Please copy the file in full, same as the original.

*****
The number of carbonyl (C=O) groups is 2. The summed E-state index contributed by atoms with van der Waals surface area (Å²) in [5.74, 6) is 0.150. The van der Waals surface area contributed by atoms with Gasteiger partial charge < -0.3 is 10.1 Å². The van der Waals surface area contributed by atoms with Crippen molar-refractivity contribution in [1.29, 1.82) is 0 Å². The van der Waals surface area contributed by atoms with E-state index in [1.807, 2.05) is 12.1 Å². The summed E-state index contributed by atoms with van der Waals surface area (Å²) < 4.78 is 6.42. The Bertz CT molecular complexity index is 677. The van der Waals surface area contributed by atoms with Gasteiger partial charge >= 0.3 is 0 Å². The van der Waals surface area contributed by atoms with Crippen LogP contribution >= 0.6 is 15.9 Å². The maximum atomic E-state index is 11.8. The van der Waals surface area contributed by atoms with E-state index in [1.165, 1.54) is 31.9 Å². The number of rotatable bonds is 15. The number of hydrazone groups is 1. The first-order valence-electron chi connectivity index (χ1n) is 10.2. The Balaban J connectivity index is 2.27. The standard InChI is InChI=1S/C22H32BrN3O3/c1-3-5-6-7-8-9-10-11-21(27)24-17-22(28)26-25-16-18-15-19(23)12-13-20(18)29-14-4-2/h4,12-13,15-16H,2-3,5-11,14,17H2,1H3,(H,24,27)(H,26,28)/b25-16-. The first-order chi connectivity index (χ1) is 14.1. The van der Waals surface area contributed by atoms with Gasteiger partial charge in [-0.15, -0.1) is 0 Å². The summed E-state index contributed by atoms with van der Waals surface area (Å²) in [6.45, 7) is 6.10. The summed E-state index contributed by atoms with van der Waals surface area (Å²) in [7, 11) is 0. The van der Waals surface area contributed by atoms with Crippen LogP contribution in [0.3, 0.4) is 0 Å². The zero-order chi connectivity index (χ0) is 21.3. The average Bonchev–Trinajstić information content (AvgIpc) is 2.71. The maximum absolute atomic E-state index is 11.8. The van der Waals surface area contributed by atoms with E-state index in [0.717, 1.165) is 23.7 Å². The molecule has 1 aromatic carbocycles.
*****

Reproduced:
The number of carbonyl (C=O) groups is 2. The summed E-state index contributed by atoms with van der Waals surface area (Å²) in [5.74, 6) is 0.150. The van der Waals surface area contributed by atoms with Gasteiger partial charge < -0.3 is 10.1 Å². The van der Waals surface area contributed by atoms with Crippen molar-refractivity contribution in [1.29, 1.82) is 0 Å². The van der Waals surface area contributed by atoms with E-state index in [1.807, 2.05) is 12.1 Å². The summed E-state index contributed by atoms with van der Waals surface area (Å²) < 4.78 is 6.42. The Bertz CT molecular complexity index is 677. The van der Waals surface area contributed by atoms with Gasteiger partial charge >= 0.3 is 0 Å². The van der Waals surface area contributed by atoms with Crippen LogP contribution >= 0.6 is 15.9 Å². The maximum atomic E-state index is 11.8. The van der Waals surface area contributed by atoms with E-state index in [1.165, 1.54) is 31.9 Å². The number of rotatable bonds is 15. The number of hydrazone groups is 1. The first-order valence-electron chi connectivity index (χ1n) is 10.2. The Balaban J connectivity index is 2.27. The standard InChI is InChI=1S/C22H32BrN3O3/c1-3-5-6-7-8-9-10-11-21(27)24-17-22(28)26-25-16-18-15-19(23)12-13-20(18)29-14-4-2/h4,12-13,15-16H,2-3,5-11,14,17H2,1H3,(H,24,27)(H,26,28)/b25-16-. The first-order chi connectivity index (χ1) is 14.1. The van der Waals surface area contributed by atoms with Gasteiger partial charge in [-0.15, -0.1) is 0 Å². The summed E-state index contributed by atoms with van der Waals surface area (Å²) in [6.45, 7) is 6.10. The summed E-state index contributed by atoms with van der Waals surface area (Å²) in [7, 11) is 0. The van der Waals surface area contributed by atoms with Crippen LogP contribution in [0.3, 0.4) is 0 Å². The zero-order chi connectivity index (χ0) is 21.3. The average Bonchev–Trinajstić information content (AvgIpc) is 2.71. The maximum absolute atomic E-state index is 11.8. The van der Waals surface area contributed by atoms with E-state index in [0.717, 1.165) is 23.7 Å². The molecule has 1 aromatic carbocycles.